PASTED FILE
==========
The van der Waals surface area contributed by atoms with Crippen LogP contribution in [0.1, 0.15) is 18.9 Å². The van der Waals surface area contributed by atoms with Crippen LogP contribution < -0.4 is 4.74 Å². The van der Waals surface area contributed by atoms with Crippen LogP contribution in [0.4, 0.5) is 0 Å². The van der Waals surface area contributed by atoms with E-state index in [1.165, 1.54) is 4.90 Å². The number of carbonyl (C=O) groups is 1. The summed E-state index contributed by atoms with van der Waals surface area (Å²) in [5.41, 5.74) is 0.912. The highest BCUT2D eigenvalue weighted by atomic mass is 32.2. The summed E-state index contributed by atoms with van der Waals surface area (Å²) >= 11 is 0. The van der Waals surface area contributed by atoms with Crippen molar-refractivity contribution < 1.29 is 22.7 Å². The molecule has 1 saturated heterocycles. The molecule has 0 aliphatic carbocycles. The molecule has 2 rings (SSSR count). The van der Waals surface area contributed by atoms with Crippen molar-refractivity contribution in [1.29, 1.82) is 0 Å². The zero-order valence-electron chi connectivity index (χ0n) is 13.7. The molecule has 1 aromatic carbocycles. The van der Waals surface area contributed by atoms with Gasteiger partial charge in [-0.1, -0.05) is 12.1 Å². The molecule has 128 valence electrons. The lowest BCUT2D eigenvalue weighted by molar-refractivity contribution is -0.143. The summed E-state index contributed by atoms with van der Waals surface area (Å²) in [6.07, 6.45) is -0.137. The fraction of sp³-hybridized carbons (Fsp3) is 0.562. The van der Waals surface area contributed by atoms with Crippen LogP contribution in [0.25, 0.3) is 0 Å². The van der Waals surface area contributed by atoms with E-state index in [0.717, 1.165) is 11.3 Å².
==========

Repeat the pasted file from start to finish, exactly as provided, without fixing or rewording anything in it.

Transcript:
The van der Waals surface area contributed by atoms with Crippen LogP contribution in [0.1, 0.15) is 18.9 Å². The van der Waals surface area contributed by atoms with Crippen LogP contribution < -0.4 is 4.74 Å². The van der Waals surface area contributed by atoms with Crippen LogP contribution in [0.4, 0.5) is 0 Å². The van der Waals surface area contributed by atoms with E-state index in [1.165, 1.54) is 4.90 Å². The number of carbonyl (C=O) groups is 1. The summed E-state index contributed by atoms with van der Waals surface area (Å²) in [5.41, 5.74) is 0.912. The highest BCUT2D eigenvalue weighted by atomic mass is 32.2. The summed E-state index contributed by atoms with van der Waals surface area (Å²) >= 11 is 0. The van der Waals surface area contributed by atoms with Crippen molar-refractivity contribution < 1.29 is 22.7 Å². The molecule has 1 saturated heterocycles. The molecule has 0 aliphatic carbocycles. The molecule has 2 rings (SSSR count). The van der Waals surface area contributed by atoms with Crippen molar-refractivity contribution in [1.29, 1.82) is 0 Å². The zero-order valence-electron chi connectivity index (χ0n) is 13.7. The molecule has 1 aromatic carbocycles. The van der Waals surface area contributed by atoms with Gasteiger partial charge in [-0.1, -0.05) is 12.1 Å². The molecule has 128 valence electrons. The lowest BCUT2D eigenvalue weighted by molar-refractivity contribution is -0.143. The summed E-state index contributed by atoms with van der Waals surface area (Å²) in [6.07, 6.45) is -0.137. The fraction of sp³-hybridized carbons (Fsp3) is 0.562. The van der Waals surface area contributed by atoms with Crippen LogP contribution in [0.25, 0.3) is 0 Å². The van der Waals surface area contributed by atoms with E-state index in [0.717, 1.165) is 11.3 Å².